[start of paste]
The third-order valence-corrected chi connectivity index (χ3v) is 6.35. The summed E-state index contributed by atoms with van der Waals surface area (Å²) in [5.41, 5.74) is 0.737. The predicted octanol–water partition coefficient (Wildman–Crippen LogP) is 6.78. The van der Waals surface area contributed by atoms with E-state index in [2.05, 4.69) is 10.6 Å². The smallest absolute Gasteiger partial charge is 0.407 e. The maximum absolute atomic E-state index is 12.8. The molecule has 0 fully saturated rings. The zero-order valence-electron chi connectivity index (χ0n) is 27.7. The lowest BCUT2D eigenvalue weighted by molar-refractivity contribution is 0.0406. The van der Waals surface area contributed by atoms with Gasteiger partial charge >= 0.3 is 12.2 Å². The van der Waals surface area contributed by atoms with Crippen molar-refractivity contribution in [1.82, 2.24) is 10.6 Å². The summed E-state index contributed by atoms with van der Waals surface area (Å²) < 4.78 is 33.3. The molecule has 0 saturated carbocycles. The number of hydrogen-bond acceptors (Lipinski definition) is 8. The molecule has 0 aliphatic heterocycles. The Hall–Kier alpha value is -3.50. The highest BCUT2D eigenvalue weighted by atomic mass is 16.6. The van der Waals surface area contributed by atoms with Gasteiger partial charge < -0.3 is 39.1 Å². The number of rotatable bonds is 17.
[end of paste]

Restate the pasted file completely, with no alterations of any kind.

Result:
The third-order valence-corrected chi connectivity index (χ3v) is 6.35. The summed E-state index contributed by atoms with van der Waals surface area (Å²) in [5.41, 5.74) is 0.737. The predicted octanol–water partition coefficient (Wildman–Crippen LogP) is 6.78. The van der Waals surface area contributed by atoms with E-state index in [2.05, 4.69) is 10.6 Å². The smallest absolute Gasteiger partial charge is 0.407 e. The maximum absolute atomic E-state index is 12.8. The molecule has 0 fully saturated rings. The zero-order valence-electron chi connectivity index (χ0n) is 27.7. The lowest BCUT2D eigenvalue weighted by molar-refractivity contribution is 0.0406. The van der Waals surface area contributed by atoms with Gasteiger partial charge >= 0.3 is 12.2 Å². The van der Waals surface area contributed by atoms with Crippen molar-refractivity contribution in [1.82, 2.24) is 10.6 Å². The summed E-state index contributed by atoms with van der Waals surface area (Å²) < 4.78 is 33.3. The molecule has 0 saturated carbocycles. The number of hydrogen-bond acceptors (Lipinski definition) is 8. The molecule has 0 aliphatic heterocycles. The Hall–Kier alpha value is -3.50. The highest BCUT2D eigenvalue weighted by atomic mass is 16.6. The van der Waals surface area contributed by atoms with Gasteiger partial charge < -0.3 is 39.1 Å². The number of rotatable bonds is 17.